Molluscum contagiosum

virus

We provide information and advice about the signs and symptoms, treatments, risks and complications of molluscum contagiosum here – and how to help your child at home with molluscum contagiosum.

What is molluscum contagiosum?

Molluscum contagiosum is a virus that produces a common skin disease characterised by a skin bump or papule. It can occur in children and adults and is caused by a pox virus called molluscum contagiosum virus (sometimes mistakenly spelt moluscum, molluscom, mulluscum, mollescum, molescum, molloscum). It can look similar to warts or pimples.

The virus is contagious and spreads through direct contact, through using shared items such as towels, through saliva and also via swimming pools. It can be spread easily amongst siblings and is more common in areas with poor, overcrowded living conditions.

It generally appears in children aged 2 – 12 years with a rash characteristic by lingering pink/pearl-like/brown spots that appear on the face, arms and legs and which can last from a few months up to two years; a common duration seems to be 9 months. The virus will eventually clear of its own accord.

Molluscum contagiosum is more common in children with atopic eczema, where it can cause more spots and persist longer. It is also more common in warm, moist tropical climates.

In adults, molluscum contagiosum can be a sexually transmitted disease (STD). In sexually transmitted cases the rash can appear on the genitals, thighs and lower stomach. It is a particular problem for those who are immuno-suppressed (where the immune system is compromised), such as people with AIDS.

The incubation period (when the virus is first contracted until the rash appears) for molluscum contagiosum is from 2 – 8 weeks.

What are the signs and symptoms of molluscum contagiosum?

  • Pink/white/brown spots with a wax-like dome
  • Spots around 1 – 6mm in size
  • Spots may be shiny and have a dent in the middle
  • The rash can consist of several hundred spots and may be itchy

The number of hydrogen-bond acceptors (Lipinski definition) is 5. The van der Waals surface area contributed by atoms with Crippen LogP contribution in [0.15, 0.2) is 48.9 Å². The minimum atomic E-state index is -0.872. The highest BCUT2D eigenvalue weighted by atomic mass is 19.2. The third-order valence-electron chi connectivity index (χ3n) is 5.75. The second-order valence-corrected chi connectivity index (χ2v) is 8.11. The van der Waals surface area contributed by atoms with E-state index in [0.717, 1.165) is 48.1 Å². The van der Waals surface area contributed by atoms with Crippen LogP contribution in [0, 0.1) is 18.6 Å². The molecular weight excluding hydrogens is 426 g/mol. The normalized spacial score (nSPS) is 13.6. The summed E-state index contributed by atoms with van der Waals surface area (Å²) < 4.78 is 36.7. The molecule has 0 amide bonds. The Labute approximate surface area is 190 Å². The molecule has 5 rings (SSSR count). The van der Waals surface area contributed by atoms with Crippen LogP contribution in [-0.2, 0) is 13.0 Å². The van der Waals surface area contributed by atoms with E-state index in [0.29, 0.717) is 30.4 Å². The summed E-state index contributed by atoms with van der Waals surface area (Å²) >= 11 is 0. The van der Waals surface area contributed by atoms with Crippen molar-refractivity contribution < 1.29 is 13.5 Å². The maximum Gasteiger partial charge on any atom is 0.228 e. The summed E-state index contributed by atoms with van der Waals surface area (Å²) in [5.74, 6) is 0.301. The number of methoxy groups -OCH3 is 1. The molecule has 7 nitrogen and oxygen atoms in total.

• The rash in children appears on face, neck, chest, armpits, arms, groin, legs, behind the knee, on the back of the hands – in fact anywhere on the body besides palms of hands and soles of feet
  • As the rash begins to clear it may become crusted or scabbed

What is the treatment for molluscum contagiosum?

  • A correct diagnosis needs to be made – see a doctor
  • Because the virus cannot be treated, the rash needs to clear of its own accord
  • Larger and more persistent spots can be removed by freezing or scraping
  • In some cases the white waxy core of the spot can be removed with a sterile needle
  • Sometimes wart-type medication or homeopathic creams may be suggested as a cure, including products such as ZymaDerm or SilverCure.

Risks & complications

  • Scratching will cause the rash or papules to spread.
  • Secondary bacterial infection, particularly in children.
  • Scarring.
  • Some growths may take five years to disappear.
  • May cause dermatitis (inflammation) on the surrounding skin.

What can I do for my child with molluscum contagiosum?

  • Avoid scratching the rash or papules as this may cause infection and scarring
  • Wash hands carefully after touching the rash to prevent transmission
  • Stay out of swimming pools to prevent spread of the rash
  • Teach children not to share towels, clothing and other items to prevent spread
  • Don’t let a child with molluscum contagiosum share a bath or shower with others
  • Keep children clean and get them to wash their hands regularly
  • Keep children out of swimming pools and shared baths to prevent spread
  • Antiseptic swabs may be useful if spots become infected
  • One home remedy that may be successful is taping a cotton ball soaked in cider vinegar on the skin for 24 hours to help remove the lesion
  • Recontact your doctor if the rash spreads, persists or other symptoms appear.

Helpful articles

Click here to read more information on Eczema

Kimberley Paterson

Kimberley Paterson is a writer and public relations expert living in Whangaparaoa. She had an initial career as a registered nurse and has spent the last 20 years writing about health and well-being.

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